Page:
Jaw Deformity in Dallas, TX
For over 40 years, the physicians and staff at the International Craniofacial Institute in Dallas, Texas have provided excellent treatment and care for patients who suffer from jaw disorders such as jaw deformity. These disorders, which may be genetic or a result of an injury, are evident in parts of the jaw that are abnormally small or large. This affects the appearance of the patient, as well as the functioning of the jaw.
What Is Jaw Deformity?
Jaw deformity refers to a number of abnormal conditions in the jaw area. If they are mild, they can usually be corrected by dental treatment. In cases of more severe abnormalities, surgical treatment by expert surgeons is needed. The more serious problems can be inherited and are apparent at birth, or they may develop as a result of an accident. Some part of the jaw is often beyond normal size which affects the patient’s appearance and the efficient function of eating, speaking, biting, smiling, and breathing.
Signs and Symptoms of Jaw Deformity
The symptoms of jaw deformity can have a profound effect on those who suffer from this condition. Usually obvious physical signs affect parts of the face or possibly the entire face due to improper alignment of the jaw and the teeth. Jaw deformities can result in difficulties speaking, chewing, breathing, and performing other movements of the jaw. This also may be a painful condition for some patients. Other symptoms are a chin that is too small or too large or is elongated. This can be present in the upper or the lower jaw.
What Are the Types of Jaw Deformity?
The two jaws are the
- upper jaw (maxilla) and
- lower jaw (mandible).
The seven types of jaw deformity are as follows:
- Macrogenia refers to a chin that grows beyond normal size, causing the nose and eyes to look disproportionately small. This may be corrected surgically by shortening or setting the chin back.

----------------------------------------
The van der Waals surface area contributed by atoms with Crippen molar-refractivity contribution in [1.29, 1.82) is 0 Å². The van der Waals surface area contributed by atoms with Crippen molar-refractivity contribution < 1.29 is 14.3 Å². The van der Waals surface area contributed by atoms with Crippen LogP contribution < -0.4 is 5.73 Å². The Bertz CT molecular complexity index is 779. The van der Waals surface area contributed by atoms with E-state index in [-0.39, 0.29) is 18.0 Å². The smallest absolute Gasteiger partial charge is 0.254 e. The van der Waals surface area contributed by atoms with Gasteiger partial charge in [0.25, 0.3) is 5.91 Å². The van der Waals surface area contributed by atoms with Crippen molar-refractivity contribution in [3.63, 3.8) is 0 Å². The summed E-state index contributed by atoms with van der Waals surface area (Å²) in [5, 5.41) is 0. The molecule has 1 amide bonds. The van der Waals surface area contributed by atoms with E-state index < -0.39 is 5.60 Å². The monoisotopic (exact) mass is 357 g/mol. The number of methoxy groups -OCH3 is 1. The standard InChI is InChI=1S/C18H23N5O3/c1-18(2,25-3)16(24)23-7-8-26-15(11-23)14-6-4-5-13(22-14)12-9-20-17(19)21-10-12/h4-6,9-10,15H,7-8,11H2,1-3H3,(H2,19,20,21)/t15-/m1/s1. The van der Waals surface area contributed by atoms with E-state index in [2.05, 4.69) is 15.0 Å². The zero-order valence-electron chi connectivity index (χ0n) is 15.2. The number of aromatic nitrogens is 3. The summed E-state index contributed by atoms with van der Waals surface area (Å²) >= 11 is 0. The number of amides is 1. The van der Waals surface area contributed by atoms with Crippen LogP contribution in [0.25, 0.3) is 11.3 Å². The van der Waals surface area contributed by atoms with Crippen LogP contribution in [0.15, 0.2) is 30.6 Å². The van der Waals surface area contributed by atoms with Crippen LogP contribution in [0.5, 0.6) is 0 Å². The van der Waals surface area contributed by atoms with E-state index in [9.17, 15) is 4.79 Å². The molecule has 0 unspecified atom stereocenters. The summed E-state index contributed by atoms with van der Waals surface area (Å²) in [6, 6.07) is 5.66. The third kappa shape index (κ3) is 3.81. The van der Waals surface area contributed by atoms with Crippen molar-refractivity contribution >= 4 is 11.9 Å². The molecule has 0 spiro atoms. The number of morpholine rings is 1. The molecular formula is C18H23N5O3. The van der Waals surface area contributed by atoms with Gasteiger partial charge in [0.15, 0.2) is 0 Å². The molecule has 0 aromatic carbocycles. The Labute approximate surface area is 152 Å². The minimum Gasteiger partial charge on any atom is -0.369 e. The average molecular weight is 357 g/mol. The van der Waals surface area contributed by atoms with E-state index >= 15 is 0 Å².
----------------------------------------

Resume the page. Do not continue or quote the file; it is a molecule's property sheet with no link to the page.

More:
- Microgenia refers to a chin that hasn’t developed to normal/full size, causing the nose and eyes to look disproportionately large. This may be corrected surgically by adding more tissue.
- Macrognathia refers to an overgrown lower jaw that juts out beyond the upper jaw. This may be corrected by surgically reducing excess bone.
- Micrognathia refers to a lower jaw that hasn’t grown enough to be normally sized. This may be treated with early orthodontics to align the teeth, followed by surgical chin advancement.
- Malocclusion refers to an excessively long upper jaw, resulting in a smile that shows most of the gums. This may be treated surgically by shortening and reshaping the jaw, followed by orthodontics to align the upper and lower jaws.
- Long Maxilla refers to a chin that grows beyond normal size, causing the nose and eyes to look disproportionately small. This may be corrected surgically by shortening or setting the chin back.
- Short Maxilla refers to an upper jaw that is proportionately too short for the face, which may hide the teeth and create an abnormal bite. Whether part of a birth anomaly or a result of an injury, it may be treated by surgically lengthening the jaw, followed by orthodontics to align the upper and lower jaws.
Diagnosis of Jaw Deformity
The first step in the diagnosis of any jaw deformity would be to consult a well-trained surgeon and orthodontist. If the main problem is malocclusion where the teeth are badly misaligned, dental work may take care of the problem. If the face is deformed and the facial appearance is not normal with problems with functions of the teeth, jaw, and mouth, then a series of surgical procedures is indicated.
Treatment of Jaw Deformity
Please refer to the “Types of Jaw Deformity” section above, where treatment for all seven types of jaw deformity is explained.
Why Choose International Craniofacial Institute?
Since its founding by Dr. Kenneth Salyer in 1971, the International Craniofacial Institute has gained worldwide recognition as being one of the most advanced facilities in the treatment of craniofacial disorders. The complexity of the field means we understand our patients have an array of dental, medical, psychosocial, and surgical needs. To address these issues, our team consists of many dedicated professionals who represent more than 15 disciplines of specialty. Our physicians have successfully treated more than 17,000 patients from more than 30 different countries. We additionally train surgeons from many world locations in the advanced techniques required for craniofacial diagnosis, surgical correction, and repair.
If you have a child or another family member who is suffering from a genetic syndrome or has a cleft lip, cleft palate, or craniofacial complication, the staff at the International Craniofacial Institute can help. Contact us today to talk with the doctors and staff about your options and how we can help.